Anyone that already owns a keyboard with LED lighting on it will be delighted to see the way that multicoloured LEDs shine through the grating visible on the top of the mouse and that is not all that grating can do. Take a look below for reassurance that no matter how long you are gaming or working for, your hand is not going to break out in a sweat.
Show off your style at work, LAN parties or just to match the theme of the machine you have at home; this BMW inspired mouse will definitely get you some attention.
Subject: General Tech | March 7, 2012 - 01:30 AM | Tim Verry
Tagged: sales, record, pcga, PC, gaming
In two surprising bits of news, the PC gaming alliance is not only still alive and kicking, but their recent report indicates that the PC games industry saw record sales numbers in 2011. The consortium reported that worldwide PC game sales hit $18.6 billion last year, a year over year increased of 15%. The initial numbers definitely seem to suggest that PC gaming is nowhere near dead.
The PCGA states that the rise in sales is due to increases in the Chinese PC games market and the rise in popularity of Free-to-Play games like TF2, Star Trek: Online, League of Legends, and World of Warcraft (which has a free component), and many others. The integration of some of the most popular Free to Play games into Valve's Steam store certainly didn't hurt either!
Further, the release of several big hit titles including Battlefield 3, Skyrim, Saints Row: The Third, and Portal 2, and Deus Ex: Human Revolution (my pick for PC Per Game of the Year) all contributed to the record sales numbers on the PC. According to the article, Asian publisher Tencent launched League of Legends and is now bringing in 11 million players (though it's likely that not all of those players are active and/or spend money on the service) and will be surpassing Activision as the company making the most money off of PC games. Zynga, the company behind many of the
annoying time sinks popular Facebook games, continued to rake in a boatload of money with 2011 revenue of $1.1 billion.
Not only did the PC gaming alliance report these positive numbers for 2011, but they predict that the PC games industry will continue to grow. As digital distribution systems catch on and broadband connections continue to improve and spread into new areas (though Verizon and AT&T aren't helping matters by stopping further roll outs of FIOS and Uverse), the PCGA predicts that the industry will grow to $25.5 billion, which would be a 37% rise in four years. If the growth rate continues in Asian markets and publishers continue to back down from DRM in favor of producing more titles that people want to buy, their predicted growth is certainly achievable. More information on the PCGA report can be found here along with the full press release here(PDF).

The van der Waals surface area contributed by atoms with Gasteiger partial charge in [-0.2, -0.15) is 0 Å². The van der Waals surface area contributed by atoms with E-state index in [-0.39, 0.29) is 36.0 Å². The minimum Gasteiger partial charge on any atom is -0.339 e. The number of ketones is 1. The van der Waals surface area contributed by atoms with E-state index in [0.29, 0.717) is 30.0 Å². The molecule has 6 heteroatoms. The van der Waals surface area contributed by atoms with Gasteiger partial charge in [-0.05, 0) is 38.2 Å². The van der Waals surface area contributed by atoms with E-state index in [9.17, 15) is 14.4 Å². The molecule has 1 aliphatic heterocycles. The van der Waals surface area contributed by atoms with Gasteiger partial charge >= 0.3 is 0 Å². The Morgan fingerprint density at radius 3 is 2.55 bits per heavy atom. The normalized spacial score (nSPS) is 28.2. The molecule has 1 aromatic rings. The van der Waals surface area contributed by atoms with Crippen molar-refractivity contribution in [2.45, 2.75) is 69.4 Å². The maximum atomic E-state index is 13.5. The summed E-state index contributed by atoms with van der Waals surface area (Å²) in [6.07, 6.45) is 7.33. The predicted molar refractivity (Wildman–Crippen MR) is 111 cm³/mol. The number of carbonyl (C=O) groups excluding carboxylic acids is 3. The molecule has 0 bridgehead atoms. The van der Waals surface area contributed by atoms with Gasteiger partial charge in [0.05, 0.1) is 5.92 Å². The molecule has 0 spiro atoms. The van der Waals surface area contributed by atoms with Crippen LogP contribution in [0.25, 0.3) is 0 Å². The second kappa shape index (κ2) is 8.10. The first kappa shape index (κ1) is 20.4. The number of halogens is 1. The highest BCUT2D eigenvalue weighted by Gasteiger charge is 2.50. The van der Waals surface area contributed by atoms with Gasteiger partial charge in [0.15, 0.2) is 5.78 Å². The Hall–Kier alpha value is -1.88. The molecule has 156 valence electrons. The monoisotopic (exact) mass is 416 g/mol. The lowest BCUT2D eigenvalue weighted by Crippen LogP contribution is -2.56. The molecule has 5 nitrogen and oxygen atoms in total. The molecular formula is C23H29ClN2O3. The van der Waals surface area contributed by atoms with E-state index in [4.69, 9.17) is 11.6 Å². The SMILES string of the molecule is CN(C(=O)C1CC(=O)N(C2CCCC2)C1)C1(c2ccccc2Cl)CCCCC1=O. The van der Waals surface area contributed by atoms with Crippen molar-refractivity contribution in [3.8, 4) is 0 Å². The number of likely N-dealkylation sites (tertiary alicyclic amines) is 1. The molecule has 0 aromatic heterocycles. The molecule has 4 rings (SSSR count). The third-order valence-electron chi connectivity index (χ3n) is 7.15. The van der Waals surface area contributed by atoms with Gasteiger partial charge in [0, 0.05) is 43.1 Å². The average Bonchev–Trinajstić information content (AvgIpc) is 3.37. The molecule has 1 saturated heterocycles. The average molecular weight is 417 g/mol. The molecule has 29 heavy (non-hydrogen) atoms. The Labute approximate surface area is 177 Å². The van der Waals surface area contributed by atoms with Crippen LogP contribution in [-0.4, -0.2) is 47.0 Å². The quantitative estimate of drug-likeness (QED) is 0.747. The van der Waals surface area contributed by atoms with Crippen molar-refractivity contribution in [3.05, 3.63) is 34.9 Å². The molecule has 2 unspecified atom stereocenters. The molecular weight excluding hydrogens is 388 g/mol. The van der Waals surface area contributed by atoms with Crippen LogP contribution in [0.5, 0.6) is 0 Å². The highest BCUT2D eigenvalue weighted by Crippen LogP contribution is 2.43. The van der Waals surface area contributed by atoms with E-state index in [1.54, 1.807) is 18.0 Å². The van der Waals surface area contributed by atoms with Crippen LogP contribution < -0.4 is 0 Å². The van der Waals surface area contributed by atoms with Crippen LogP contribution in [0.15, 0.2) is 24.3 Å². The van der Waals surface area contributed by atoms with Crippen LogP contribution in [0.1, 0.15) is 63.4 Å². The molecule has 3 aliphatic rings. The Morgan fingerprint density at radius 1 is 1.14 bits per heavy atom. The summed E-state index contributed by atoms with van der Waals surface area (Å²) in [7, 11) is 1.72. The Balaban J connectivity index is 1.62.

Subject: General Tech | March 6, 2012 - 03:16 PM | Jeremy Hellstrom
Tagged: Z77, mini-itx, maximus v gene, maximus v formula, asus, Sabertooth, p8z77-V deluxe, p8z77 work station
Ryan wasn't the only one to get a preview of the new Intel Express Z77 motherboards, other models have been spotted on the web. [H]ard|OCP had the same preview of the mATX Maximus V GENE, the SABERTOOTH Z77, mITX P8Z77-I Deluxe, ROG Maximus V Formula and the P8Z77-V Deluxe and a WorkStation version of the Deluxe as well. All are LGA1155 boards with built in video out to take advantage of the next generation of Intel's onboard HD graphics and all but the Gene feature Lucid's Hydra technology. These are the first examples of this chipset and the boards are something to behold.
"If you find new motherboards to be worthy of eye candy, then we have a treat for you as ASUS pulled back the curtains on its Z77 model motherboards last week here in Dallas, TX. While there is a whole lot we can't tell you about the next generation Intel processors to occupy the LGA1155 socket, we can run down a very new software feature set."
Here is some more Tech News from around the web:
- A sneak peek at Asus' next-gen Intel motherboards @ The Tech Report
- AMD Confirms CPU Bug Found By DragonFly BSD's Matt Dillon @ Slashdot
- AMD invests in Nuvixa for OpenCL-accelerated applications @ DigiTimes
- Co-chiefs likely to run future TSMC, says Chang @ DigiTimes
- Intel runs three Ivy Bridge fabs ragged for April blast off @ The Register
- Windows 8 Tricks, Tips and Shortcuts @ Techspot
Subject: General Tech, Shows and Expos | March 6, 2012 - 03:41 AM | Scott Michaud
Tagged: valve, Steam Box, GDC, GDC 12
Valve and Razer formally agree to support Razer Hydra motion controller in Valve’s four most popular titles and two upcoming ones.